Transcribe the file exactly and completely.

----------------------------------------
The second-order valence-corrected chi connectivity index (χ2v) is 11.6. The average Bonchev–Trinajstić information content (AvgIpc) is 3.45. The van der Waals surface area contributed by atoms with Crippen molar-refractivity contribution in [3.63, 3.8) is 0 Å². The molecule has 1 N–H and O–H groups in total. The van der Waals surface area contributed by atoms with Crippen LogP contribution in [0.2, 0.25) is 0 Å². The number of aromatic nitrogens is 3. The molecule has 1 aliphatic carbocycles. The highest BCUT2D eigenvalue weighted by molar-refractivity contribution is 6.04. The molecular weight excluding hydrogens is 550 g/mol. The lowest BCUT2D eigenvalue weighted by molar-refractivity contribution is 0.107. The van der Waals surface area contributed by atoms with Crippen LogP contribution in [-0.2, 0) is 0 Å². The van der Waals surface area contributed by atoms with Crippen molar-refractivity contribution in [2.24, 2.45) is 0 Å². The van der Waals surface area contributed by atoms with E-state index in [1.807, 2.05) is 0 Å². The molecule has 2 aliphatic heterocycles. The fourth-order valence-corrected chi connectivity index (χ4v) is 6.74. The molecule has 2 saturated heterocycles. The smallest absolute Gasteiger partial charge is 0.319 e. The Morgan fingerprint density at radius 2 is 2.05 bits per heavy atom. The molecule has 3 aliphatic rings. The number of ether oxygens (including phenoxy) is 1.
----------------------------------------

The second-order valence-corrected chi connectivity index (χ2v) is 11.6. The average Bonchev–Trinajstić information content (AvgIpc) is 3.45. The van der Waals surface area contributed by atoms with Crippen molar-refractivity contribution in [3.63, 3.8) is 0 Å². The molecule has 1 N–H and O–H groups in total. The van der Waals surface area contributed by atoms with Crippen LogP contribution in [0.2, 0.25) is 0 Å². The number of aromatic nitrogens is 3. The molecule has 1 aliphatic carbocycles. The highest BCUT2D eigenvalue weighted by molar-refractivity contribution is 6.04. The molecular weight excluding hydrogens is 550 g/mol. The lowest BCUT2D eigenvalue weighted by molar-refractivity contribution is 0.107. The van der Waals surface area contributed by atoms with Crippen LogP contribution in [-0.2, 0) is 0 Å². The van der Waals surface area contributed by atoms with Crippen molar-refractivity contribution in [2.24, 2.45) is 0 Å². The van der Waals surface area contributed by atoms with E-state index in [1.807, 2.05) is 0 Å². The molecule has 2 aliphatic heterocycles. The fourth-order valence-corrected chi connectivity index (χ4v) is 6.74. The molecule has 2 saturated heterocycles. The smallest absolute Gasteiger partial charge is 0.319 e. The Morgan fingerprint density at radius 2 is 2.05 bits per heavy atom. The molecule has 3 aliphatic rings. The number of ether oxygens (including phenoxy) is 1.